Reading FC have led tributes to their former Academy manager Eamonn Dolan, who has passed away aged 48.

Galway native Dolan, twin brother of former League of Ireland manager Pat, represented Ireland five times at Under-21 level while playing for West Ham United.

He also played for Birmingham and Exeter City before his playing career was cut short by cancer.

Dolan managed Exeter for a season before joining Reading as Academy manager in 2004, and was instrumental in the development of future Ireland international strikers Kevin Doyle and Shane Long from Cork City.

A statement from Reading said: "It is with the deepest and most profound sadness that Reading Football Club regretfully inform its supporters of the passing of Eamonn Dolan, who we tragically lost yesterday evening following a courageous battle against cancer at the age of 48. 

"Our sincere condolences go out to his family and many, many friends. Eamonn was, and will forever remain, one of our own. 

"His energy for football was infectious. His enthusiasm for the sport we all love was evident in his every compelling word he uttered. The pride in his work was enviable. And each young player who Eamonn carefully nurtured through our Academy ranks and into professional football will today stand tall as testament to one great man’s total dedication and unassuming but single-minded commitment to his job. Eamonn led by shining example. And most notably, his love for this club was overwhelming.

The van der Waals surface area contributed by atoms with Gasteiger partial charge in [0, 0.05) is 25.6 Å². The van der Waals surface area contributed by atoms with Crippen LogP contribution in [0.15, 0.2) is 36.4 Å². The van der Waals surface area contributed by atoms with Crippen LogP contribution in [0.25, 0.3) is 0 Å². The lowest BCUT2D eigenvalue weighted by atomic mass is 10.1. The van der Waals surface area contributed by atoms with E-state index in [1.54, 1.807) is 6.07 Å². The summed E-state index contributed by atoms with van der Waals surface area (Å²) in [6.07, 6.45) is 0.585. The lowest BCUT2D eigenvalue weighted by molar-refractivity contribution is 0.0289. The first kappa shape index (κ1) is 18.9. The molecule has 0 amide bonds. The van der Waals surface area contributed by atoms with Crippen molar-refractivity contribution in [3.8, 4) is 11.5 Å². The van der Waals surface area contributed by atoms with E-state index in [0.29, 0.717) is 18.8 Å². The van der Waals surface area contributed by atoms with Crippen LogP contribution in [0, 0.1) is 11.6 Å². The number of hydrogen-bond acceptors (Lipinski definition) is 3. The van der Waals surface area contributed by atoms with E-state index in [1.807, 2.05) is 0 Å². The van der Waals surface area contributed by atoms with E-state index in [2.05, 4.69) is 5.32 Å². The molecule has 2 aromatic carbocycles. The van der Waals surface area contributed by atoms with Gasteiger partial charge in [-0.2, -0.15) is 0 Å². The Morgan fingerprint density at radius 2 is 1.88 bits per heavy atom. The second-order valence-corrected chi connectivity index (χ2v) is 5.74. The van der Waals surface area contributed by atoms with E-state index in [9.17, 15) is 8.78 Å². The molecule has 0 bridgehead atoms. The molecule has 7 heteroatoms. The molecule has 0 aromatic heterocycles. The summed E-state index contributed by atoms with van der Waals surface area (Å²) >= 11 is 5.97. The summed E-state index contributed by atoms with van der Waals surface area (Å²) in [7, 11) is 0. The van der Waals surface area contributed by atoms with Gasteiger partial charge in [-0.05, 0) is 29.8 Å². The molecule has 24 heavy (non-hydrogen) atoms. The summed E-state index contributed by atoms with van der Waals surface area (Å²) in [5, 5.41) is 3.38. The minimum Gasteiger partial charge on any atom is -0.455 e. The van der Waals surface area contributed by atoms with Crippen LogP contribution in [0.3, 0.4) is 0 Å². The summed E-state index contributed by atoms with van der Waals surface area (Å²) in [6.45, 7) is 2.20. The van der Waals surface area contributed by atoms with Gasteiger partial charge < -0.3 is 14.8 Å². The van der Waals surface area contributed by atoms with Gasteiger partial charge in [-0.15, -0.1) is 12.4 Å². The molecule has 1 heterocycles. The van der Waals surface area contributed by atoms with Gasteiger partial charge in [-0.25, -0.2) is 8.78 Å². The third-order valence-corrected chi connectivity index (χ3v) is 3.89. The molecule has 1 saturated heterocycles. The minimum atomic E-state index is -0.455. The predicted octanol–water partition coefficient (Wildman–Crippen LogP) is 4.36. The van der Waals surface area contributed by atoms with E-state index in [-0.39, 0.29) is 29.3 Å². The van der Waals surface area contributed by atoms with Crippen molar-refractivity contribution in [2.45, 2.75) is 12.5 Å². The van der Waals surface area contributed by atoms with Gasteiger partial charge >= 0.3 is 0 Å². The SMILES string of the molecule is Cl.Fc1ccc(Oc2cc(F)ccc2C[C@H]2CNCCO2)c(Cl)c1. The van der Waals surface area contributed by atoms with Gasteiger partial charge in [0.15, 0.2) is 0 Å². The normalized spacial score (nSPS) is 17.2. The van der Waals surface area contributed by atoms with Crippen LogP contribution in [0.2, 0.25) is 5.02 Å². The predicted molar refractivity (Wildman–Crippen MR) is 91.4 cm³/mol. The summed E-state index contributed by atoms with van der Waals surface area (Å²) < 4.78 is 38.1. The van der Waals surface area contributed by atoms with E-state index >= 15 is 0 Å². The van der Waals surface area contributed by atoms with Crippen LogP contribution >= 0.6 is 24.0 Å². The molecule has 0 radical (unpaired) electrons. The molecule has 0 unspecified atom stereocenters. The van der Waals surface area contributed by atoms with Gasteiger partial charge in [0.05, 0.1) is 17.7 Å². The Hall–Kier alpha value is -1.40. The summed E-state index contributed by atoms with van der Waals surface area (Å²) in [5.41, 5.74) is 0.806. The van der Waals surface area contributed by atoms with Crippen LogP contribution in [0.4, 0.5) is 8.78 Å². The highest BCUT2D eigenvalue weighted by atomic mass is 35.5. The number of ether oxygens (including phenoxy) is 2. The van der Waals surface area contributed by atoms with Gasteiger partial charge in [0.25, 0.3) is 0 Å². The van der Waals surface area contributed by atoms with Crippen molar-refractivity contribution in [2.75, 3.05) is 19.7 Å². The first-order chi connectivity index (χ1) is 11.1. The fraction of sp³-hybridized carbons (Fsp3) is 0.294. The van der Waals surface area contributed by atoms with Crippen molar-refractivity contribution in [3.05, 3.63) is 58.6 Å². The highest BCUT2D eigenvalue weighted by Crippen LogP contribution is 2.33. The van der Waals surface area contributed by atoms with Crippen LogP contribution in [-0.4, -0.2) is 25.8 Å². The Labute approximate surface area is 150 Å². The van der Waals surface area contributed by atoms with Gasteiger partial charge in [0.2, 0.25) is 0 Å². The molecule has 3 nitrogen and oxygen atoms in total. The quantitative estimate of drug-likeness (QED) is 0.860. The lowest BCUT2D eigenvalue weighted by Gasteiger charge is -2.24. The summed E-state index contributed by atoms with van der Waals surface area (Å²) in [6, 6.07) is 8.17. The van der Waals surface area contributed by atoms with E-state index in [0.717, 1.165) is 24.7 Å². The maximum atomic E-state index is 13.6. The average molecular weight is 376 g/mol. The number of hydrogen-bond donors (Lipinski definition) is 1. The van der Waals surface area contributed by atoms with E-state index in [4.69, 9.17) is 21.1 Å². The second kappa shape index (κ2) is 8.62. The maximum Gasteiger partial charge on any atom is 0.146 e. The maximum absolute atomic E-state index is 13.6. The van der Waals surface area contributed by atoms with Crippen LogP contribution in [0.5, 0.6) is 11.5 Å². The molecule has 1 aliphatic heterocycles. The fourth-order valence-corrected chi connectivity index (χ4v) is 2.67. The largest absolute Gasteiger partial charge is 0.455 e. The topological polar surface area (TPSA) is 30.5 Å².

"That love was mutual. Everyone who worked with him at Reading respected and admired a man who will be desperately missed by staff, managers, coaches and players – both past and present throughout his 12 years as a Royal. 

"Upon hearing of his renewed fight against cancer with the removal of a tumour and a course of chemotherapy that began last summer, our supporters came together in an emotional show of support for Eamonn – a spontaneous minute’s applause in the 21st minute of the opening home league match of last season representing the recent success he had enjoyed with our newly-promoted U21 team and the unequivocal support Dolan had from fans of football. 

"For a man so modest, working tirelessly and with a real zest for success but without the desire for recognition for his countless achievements or any sort of limelight, to make such a monumental impact on a club and its supporters is extremely rare. Human beings like Eamonn Dolan are rare. 

"Eamonn was one of the good guys. He will be so sorely missed by so many. We will never forget him."

The FAI have also paid tribute to Dolan, who played internationally alongside his twin brother.

In a statement, FAI CEO said "Eamonn Dolan was a real gentleman and fought a courageous battle against cancer in recent years. It is such sad news to hear of his passing.

"The sympathies of all in Irish football go to Eamonn's family, his brother Patrick in particular, and his many friends in the game who will be very upset at his untimely death.

"We will rightly pay tribute to Eamonn at our next home international game. May he rest in peace."